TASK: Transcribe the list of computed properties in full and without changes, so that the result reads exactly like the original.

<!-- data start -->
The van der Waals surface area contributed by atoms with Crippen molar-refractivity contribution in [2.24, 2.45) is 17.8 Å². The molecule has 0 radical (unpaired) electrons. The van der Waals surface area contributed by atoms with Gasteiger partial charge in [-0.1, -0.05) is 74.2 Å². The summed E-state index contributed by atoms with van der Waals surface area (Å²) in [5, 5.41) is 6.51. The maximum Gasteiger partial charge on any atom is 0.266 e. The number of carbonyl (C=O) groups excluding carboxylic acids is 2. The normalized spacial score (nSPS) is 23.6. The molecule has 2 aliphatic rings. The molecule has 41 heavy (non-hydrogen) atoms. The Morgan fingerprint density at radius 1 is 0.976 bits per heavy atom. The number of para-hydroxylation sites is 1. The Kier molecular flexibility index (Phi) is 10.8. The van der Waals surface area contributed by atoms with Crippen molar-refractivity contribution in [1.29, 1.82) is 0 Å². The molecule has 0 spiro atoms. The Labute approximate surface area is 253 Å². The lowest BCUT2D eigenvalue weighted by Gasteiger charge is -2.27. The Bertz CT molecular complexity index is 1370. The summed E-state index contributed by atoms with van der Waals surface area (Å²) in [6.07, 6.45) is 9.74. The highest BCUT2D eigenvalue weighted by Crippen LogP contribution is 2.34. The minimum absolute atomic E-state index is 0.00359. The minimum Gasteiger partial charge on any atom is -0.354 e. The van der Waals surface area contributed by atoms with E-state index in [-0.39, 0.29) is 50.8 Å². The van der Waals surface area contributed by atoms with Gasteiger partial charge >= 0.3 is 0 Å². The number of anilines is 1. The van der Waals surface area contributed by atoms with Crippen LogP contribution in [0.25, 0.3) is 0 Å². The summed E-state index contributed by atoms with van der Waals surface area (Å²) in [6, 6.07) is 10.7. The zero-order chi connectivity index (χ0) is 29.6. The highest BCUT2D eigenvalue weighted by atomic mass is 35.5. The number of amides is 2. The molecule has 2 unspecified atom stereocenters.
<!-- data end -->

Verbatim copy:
The van der Waals surface area contributed by atoms with Crippen molar-refractivity contribution in [2.24, 2.45) is 17.8 Å². The molecule has 0 radical (unpaired) electrons. The van der Waals surface area contributed by atoms with Gasteiger partial charge in [-0.1, -0.05) is 74.2 Å². The summed E-state index contributed by atoms with van der Waals surface area (Å²) in [5, 5.41) is 6.51. The maximum Gasteiger partial charge on any atom is 0.266 e. The number of carbonyl (C=O) groups excluding carboxylic acids is 2. The normalized spacial score (nSPS) is 23.6. The molecule has 2 aliphatic rings. The molecule has 41 heavy (non-hydrogen) atoms. The Morgan fingerprint density at radius 1 is 0.976 bits per heavy atom. The number of para-hydroxylation sites is 1. The Kier molecular flexibility index (Phi) is 10.8. The van der Waals surface area contributed by atoms with Crippen molar-refractivity contribution in [1.29, 1.82) is 0 Å². The molecule has 0 spiro atoms. The Labute approximate surface area is 253 Å². The lowest BCUT2D eigenvalue weighted by Gasteiger charge is -2.27. The Bertz CT molecular complexity index is 1370. The summed E-state index contributed by atoms with van der Waals surface area (Å²) in [6.07, 6.45) is 9.74. The highest BCUT2D eigenvalue weighted by Crippen LogP contribution is 2.34. The minimum absolute atomic E-state index is 0.00359. The minimum Gasteiger partial charge on any atom is -0.354 e. The van der Waals surface area contributed by atoms with E-state index in [-0.39, 0.29) is 50.8 Å². The van der Waals surface area contributed by atoms with Gasteiger partial charge >= 0.3 is 0 Å². The number of anilines is 1. The van der Waals surface area contributed by atoms with Crippen LogP contribution in [0.25, 0.3) is 0 Å². The summed E-state index contributed by atoms with van der Waals surface area (Å²) in [6, 6.07) is 10.7. The zero-order chi connectivity index (χ0) is 29.6. The highest BCUT2D eigenvalue weighted by atomic mass is 35.5. The number of amides is 2. The molecule has 2 unspecified atom stereocenters.